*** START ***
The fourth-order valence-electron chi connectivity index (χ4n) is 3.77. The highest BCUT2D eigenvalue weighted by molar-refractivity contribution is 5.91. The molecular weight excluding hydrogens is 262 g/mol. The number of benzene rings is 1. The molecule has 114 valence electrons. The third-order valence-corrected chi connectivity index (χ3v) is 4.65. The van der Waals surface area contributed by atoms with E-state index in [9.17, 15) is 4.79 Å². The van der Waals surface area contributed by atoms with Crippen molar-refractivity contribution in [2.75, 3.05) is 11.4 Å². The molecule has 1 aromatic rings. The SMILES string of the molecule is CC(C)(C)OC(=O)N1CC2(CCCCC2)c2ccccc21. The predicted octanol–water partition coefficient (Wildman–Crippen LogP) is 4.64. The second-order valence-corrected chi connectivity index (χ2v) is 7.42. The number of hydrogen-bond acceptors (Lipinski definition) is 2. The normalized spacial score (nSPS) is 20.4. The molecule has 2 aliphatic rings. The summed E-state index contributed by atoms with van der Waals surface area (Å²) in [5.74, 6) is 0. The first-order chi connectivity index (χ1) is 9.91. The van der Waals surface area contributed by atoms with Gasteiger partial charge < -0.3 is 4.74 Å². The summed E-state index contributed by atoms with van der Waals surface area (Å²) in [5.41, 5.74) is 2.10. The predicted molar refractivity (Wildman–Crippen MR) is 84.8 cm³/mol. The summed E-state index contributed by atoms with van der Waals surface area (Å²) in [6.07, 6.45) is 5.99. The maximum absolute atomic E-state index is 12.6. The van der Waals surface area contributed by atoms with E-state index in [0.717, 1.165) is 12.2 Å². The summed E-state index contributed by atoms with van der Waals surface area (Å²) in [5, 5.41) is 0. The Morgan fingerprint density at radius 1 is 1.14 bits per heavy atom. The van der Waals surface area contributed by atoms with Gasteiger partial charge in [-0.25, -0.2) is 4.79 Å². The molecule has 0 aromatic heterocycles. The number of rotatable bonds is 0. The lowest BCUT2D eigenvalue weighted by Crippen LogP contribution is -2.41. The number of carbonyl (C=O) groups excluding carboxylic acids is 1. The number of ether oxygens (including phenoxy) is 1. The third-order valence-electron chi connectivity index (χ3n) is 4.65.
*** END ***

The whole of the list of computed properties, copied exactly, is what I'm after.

The fourth-order valence-electron chi connectivity index (χ4n) is 3.77. The highest BCUT2D eigenvalue weighted by molar-refractivity contribution is 5.91. The molecular weight excluding hydrogens is 262 g/mol. The number of benzene rings is 1. The molecule has 114 valence electrons. The third-order valence-corrected chi connectivity index (χ3v) is 4.65. The van der Waals surface area contributed by atoms with E-state index in [9.17, 15) is 4.79 Å². The van der Waals surface area contributed by atoms with Crippen molar-refractivity contribution in [2.75, 3.05) is 11.4 Å². The molecule has 1 aromatic rings. The SMILES string of the molecule is CC(C)(C)OC(=O)N1CC2(CCCCC2)c2ccccc21. The predicted octanol–water partition coefficient (Wildman–Crippen LogP) is 4.64. The second-order valence-corrected chi connectivity index (χ2v) is 7.42. The number of hydrogen-bond acceptors (Lipinski definition) is 2. The normalized spacial score (nSPS) is 20.4. The molecule has 2 aliphatic rings. The summed E-state index contributed by atoms with van der Waals surface area (Å²) in [5.74, 6) is 0. The first-order chi connectivity index (χ1) is 9.91. The van der Waals surface area contributed by atoms with Gasteiger partial charge < -0.3 is 4.74 Å². The summed E-state index contributed by atoms with van der Waals surface area (Å²) in [5.41, 5.74) is 2.10. The predicted molar refractivity (Wildman–Crippen MR) is 84.8 cm³/mol. The summed E-state index contributed by atoms with van der Waals surface area (Å²) in [6.07, 6.45) is 5.99. The maximum absolute atomic E-state index is 12.6. The van der Waals surface area contributed by atoms with E-state index in [0.717, 1.165) is 12.2 Å². The summed E-state index contributed by atoms with van der Waals surface area (Å²) in [5, 5.41) is 0. The Morgan fingerprint density at radius 1 is 1.14 bits per heavy atom. The van der Waals surface area contributed by atoms with Gasteiger partial charge in [-0.25, -0.2) is 4.79 Å². The molecule has 0 aromatic heterocycles. The number of rotatable bonds is 0. The lowest BCUT2D eigenvalue weighted by Crippen LogP contribution is -2.41. The number of carbonyl (C=O) groups excluding carboxylic acids is 1. The number of ether oxygens (including phenoxy) is 1. The third-order valence-electron chi connectivity index (χ3n) is 4.65.